Tackling noxious fumes at Cornwall Regional Hospital to cost ‘hundreds of millions’, says health minister

Tufton announces three-pronged approach to correct CRH issue

BY HORACE HINES Observer staff reporter hinesh@jamaicaobserver.com

Thursday, February 16, 2017

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MONTEGO BAY, St James — It will cost the Government "hundreds of millions of dollars" to correct a nagging problem of noxious fumes emanating from an antiquated ventilation system that has created havoc at Cornwall Regional Hospital (CRH) in Montego Bay.

That much was made clear by Health Minister Dr Christopher Tufton yesterday as he announced a three-pronged approach to address the crisis that has forced the abandonment of the first three floors of the 10-storey hospital.

Among the measures declared by Dr Tufton at a press conference at the Type A hospital is the appointment of a technical team to address the problem.

He estimated that corrective measures will take "the next three to six months" to be completed.

"We have assembled a separate team of the technical people, the engineers, the environmental specialists, the contractors, and this includes agencies, including some government agencies like the UDC (Urban Development Corporation), but also some private contractors," Dr Tufton said, adding that his ministry is also in touch with the Pan American Health Organization on the matter.

"In my estimation, you (are) looking at three to six months in some instances, given the current situation as we understand it, and as we have been advised by the experts. There is not going to be a temporary solution, a very short-term solution, to the problem the hospital now faces," he said.

The health minister was quick to point out that he is not ruling out replacing the archaic ventilation system with a more modern one.

During the corrective work, the minister said services which were offered on the affected floors will continue to be facilitated from other areas, some of which will be under tents on the hospital compound.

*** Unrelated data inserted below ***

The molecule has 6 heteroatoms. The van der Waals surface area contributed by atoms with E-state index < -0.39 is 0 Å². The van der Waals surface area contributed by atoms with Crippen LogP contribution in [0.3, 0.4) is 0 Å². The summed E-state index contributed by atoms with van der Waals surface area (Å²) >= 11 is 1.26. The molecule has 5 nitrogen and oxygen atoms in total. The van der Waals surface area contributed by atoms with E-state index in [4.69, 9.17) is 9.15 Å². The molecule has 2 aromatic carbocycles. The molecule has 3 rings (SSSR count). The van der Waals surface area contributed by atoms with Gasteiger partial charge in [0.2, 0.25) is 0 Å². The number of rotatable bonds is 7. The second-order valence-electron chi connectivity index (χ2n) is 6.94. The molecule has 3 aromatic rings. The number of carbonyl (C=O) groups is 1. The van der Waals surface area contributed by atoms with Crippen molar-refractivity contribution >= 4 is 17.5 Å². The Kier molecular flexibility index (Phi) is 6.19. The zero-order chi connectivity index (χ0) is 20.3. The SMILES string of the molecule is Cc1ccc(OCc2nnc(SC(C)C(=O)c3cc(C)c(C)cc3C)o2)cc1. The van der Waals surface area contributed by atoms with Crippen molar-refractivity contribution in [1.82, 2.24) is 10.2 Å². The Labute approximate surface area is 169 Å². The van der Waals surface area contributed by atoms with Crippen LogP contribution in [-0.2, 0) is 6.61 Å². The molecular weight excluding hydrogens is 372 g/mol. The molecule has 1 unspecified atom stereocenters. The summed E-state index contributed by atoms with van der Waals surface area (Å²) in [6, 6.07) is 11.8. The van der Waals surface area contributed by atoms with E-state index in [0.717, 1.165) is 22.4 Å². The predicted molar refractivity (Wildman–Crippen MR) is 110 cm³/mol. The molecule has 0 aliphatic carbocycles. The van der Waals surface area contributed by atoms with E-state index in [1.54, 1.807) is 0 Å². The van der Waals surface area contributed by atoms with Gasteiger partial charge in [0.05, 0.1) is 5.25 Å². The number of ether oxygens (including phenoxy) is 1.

"The second part of the challenge, having identified new locations to house a number of these departments, is how to manage the logistics of moving both patients and the administration of patient care from one location to the next," Dr Tufton said.

The minister also said a massive communication drive will have to be launched to keep the public who utilise the health-care facility aware of where the services offered on the first three floors have been relocated, as well as the progress of the rehabilitation work.

Flanked by permanent secretary in the Ministry of Health Sancia Bennett Temple, director of the Western Regional Health Authority Dr Ken Douglas, and the CEO of the hospital Anthony Smikle, Dr Tufton chronicled the ventilation crisis.

He said that as result of a similar issue late last year, leaking fumes with contaminants from fibreglass lining the ventilation system connected to the air conditioning unit, prompted a similar relocation of operations from the three affected floors.

He added that following restoration work by technical personnel in January, full services were restored to the affected areas.

But, within a few weeks, it was déjà vu, as a lot of the departments that were originally affected started to report that problems still existed.

"This was a system that was out of operation for some time — closer to 20 years — and was recommissioned. Apparently (it) was not sufficiently sanitised. The recommissioning led to these fumes sent through the hospital system and particularly through the three first floors of the hospital where the ventilation system is primarily located. At the time, we requested a number of agencies to support the assessment of what was happening in order to deal with the issue," Dr Tufton said.




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